Parent Partnerships 

Is play time dead?

by Justin Coulson


For anyone driving around their neighbourhoods after school or during the holidays, it might seem as though playtime has vanished from our children’s lives. Many parents and grandparents nostalgically recall games of cricket on the street with all the neighbourhood kids or fighting for space on the monkey bars on the local playground. But now the playgrounds regularly stand mostly empty, the streets devoid of children. We have clearly moved past the golden age of outdoor play of the 1960s. But is play time dead?


Maybe not.


Data shows that many parents no longer feel comfortable letting their kids play outside unsupervised, but this doesn’t mean that children aren’t playing at all. It’s just that play has undergone a shift.


Humans are naturally drawn to play. It’s a vital part of our human experience. Play time begins at birth when babies play with their hands and feet and discover how their bodies work. From there they move through solitary play at 2 years, and then begin playing with other children at around 4 years old. Much play in the early years is not about bonding. In fact, it often occurs with limited interaction – and it’s known as parallel play. As children grow older, play may look less like a game of superheroes, and more like playing board games or video games. It may look like trying out new tricks on a skateboard, strumming a guitar, or experimenting with new painting techniques. Even as adults, we may say that we’re “playing around with the data”, or “toying with an idea”. Play is simply defined as any activity that is intrinsically motivated and done for enjoyment. Many things fall under the umbrella of play.


So maybe play time isn’t dead. But the kinds of play that we associate with childhood are in decline.


While it is hard to quantify how much play has declined over the last few decades, 85% of mothers agree with the statement that their children play outside less than they themselves did as children. And in the 15 years leading up to 1997, the time children spent playing decreased by 25%. While we don’t know how much it has decreased since then, we do know that opportunities for play are shrinking.


Many kids go to school for 6 hours a day, then spend their afternoons and evenings bouncing around various highly structured (and often expensive) extra-curricular activities. While we may enrol our children in these activities with the best of intentions, they are being told what to do and how to do it for large parts of each and every day. They’re missing out on engaging in intrinsically motivated activities that are done just for enjoyment. Even if they enjoy these activities, competition and excellence often supplant connection and mastery as the reason for the activity.

Why does this matter?

Over the same period that opportunities for free play have declined, we’ve seen a corresponding increase in childhood and adolescent psychopathology. Children today are more anxious, more depressed, and more narcissistic than they were 50 years ago.


While we can’t say conclusively that decreased play has caused this increase in mental health challenges in our children, we do know that play time encourages children to develop their interests, practice making decisions and solving problems, learn to regulate their emotions, assess and respond to risk, develop socially, and most importantly, facilitates access to joy. All of which contribute to good mental health and wellbeing.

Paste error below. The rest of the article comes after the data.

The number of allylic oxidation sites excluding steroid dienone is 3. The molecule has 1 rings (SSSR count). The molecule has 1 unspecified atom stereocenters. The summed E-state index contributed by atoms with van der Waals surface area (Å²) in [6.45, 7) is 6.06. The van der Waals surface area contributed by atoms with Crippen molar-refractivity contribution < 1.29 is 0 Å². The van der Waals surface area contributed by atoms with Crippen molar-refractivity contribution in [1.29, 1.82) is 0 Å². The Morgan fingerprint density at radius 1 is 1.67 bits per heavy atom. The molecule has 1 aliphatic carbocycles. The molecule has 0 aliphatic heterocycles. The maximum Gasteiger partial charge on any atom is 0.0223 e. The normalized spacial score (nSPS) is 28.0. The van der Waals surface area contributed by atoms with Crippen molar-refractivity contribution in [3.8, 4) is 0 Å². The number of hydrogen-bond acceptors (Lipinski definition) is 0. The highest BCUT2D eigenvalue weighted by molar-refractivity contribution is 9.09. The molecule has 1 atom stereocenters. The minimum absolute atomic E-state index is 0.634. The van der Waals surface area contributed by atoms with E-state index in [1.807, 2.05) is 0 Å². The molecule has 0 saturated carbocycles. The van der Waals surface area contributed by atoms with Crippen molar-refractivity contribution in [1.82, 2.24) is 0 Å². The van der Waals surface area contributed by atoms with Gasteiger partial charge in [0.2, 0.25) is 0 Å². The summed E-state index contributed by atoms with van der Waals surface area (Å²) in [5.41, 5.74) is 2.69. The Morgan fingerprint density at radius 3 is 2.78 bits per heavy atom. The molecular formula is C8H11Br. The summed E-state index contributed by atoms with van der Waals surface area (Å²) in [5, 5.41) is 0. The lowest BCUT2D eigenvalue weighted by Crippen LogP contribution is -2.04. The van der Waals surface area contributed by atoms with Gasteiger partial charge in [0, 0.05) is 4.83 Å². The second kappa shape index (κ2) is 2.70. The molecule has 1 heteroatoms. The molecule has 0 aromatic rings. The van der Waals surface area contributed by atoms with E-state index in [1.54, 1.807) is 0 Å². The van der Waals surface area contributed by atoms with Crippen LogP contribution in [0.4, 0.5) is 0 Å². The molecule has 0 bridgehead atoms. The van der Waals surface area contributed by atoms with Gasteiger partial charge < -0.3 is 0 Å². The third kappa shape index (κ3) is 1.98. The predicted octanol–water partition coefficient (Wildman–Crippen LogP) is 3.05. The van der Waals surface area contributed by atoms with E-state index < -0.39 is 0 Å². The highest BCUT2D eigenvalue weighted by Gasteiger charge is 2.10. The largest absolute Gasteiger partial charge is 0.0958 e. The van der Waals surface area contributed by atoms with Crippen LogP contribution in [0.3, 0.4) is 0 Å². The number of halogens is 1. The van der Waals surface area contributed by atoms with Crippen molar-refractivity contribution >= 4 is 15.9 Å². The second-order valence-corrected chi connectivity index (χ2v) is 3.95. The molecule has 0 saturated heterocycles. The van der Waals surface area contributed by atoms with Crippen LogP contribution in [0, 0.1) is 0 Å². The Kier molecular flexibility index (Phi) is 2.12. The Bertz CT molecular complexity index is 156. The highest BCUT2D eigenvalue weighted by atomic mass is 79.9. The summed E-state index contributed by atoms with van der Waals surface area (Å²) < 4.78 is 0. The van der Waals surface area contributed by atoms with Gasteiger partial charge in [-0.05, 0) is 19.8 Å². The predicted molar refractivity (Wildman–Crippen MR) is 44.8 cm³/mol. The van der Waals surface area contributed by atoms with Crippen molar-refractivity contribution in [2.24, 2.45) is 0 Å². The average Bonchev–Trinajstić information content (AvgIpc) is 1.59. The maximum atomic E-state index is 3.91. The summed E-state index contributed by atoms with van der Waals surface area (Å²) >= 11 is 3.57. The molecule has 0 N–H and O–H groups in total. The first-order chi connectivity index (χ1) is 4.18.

So how can we encourage our kids to play more? Here are three goals for what you can aim for:

1. Have one moment of roughhousing/physical play each day

Roughhousing not only helps kids to be physically active (and builds strength), it also encourages emotional intelligence, boosts confidence, and teaches boundaries. For pre-schoolers, you might play a game of airplane and fly them around the room. With your school-aged kids, you might engage them in a game of wrestling (make sure you lose spectacularly, your kids will think it’s hilarious!). And with your teens you could challenge them to a game of touch rugby. The idea is to get the heart rate up and get them laughing.

2. Allow at least 45 minutes of uninterrupted free play each day

You might have noticed that when your kids enter a new space, they are often quietly exploring at the start, and then arguments start to break out. Ignore your instinct to intervene. If you allow them to argue, just for a bit, you’ll notice that they’re trying to define the rules for play. Soon enough they’ll be happily playing together and will have learnt about cooperation and compromise along the way. To enable these 45 minutes of free play, leave out some open-ended toys for your pre-schooler to find, re-think enrolling your school kid in an afternoon activity to give them more free time in the afternoon so they can ride to a friend’s place or the skate park, and encourage your teen to have at least one homework free night a week so they can hang out with real people.

3. Spend two hours outside daily

While this may seem like a huge challenge, over 80% of teens and 60% of kids exceed the screen time recommendation of two hours per day. If we could replace that time (or at least some of it) with outdoor time, they will be reaping huge intellectual, social, physical, and emotional benefits. Nature is fuel for the soul, and it provides a platform for relationship building and physical activity.

In closing

While these goals may seem lofty and unattainable, remember that “If you’re trying and failing, you’re still getting one step closer to success than if you’re doing nothing.” (Jeanette Coron). Any play time is better than none at all.

Click here to view a quick tip video by Dr Justin Coulson related to this Insights article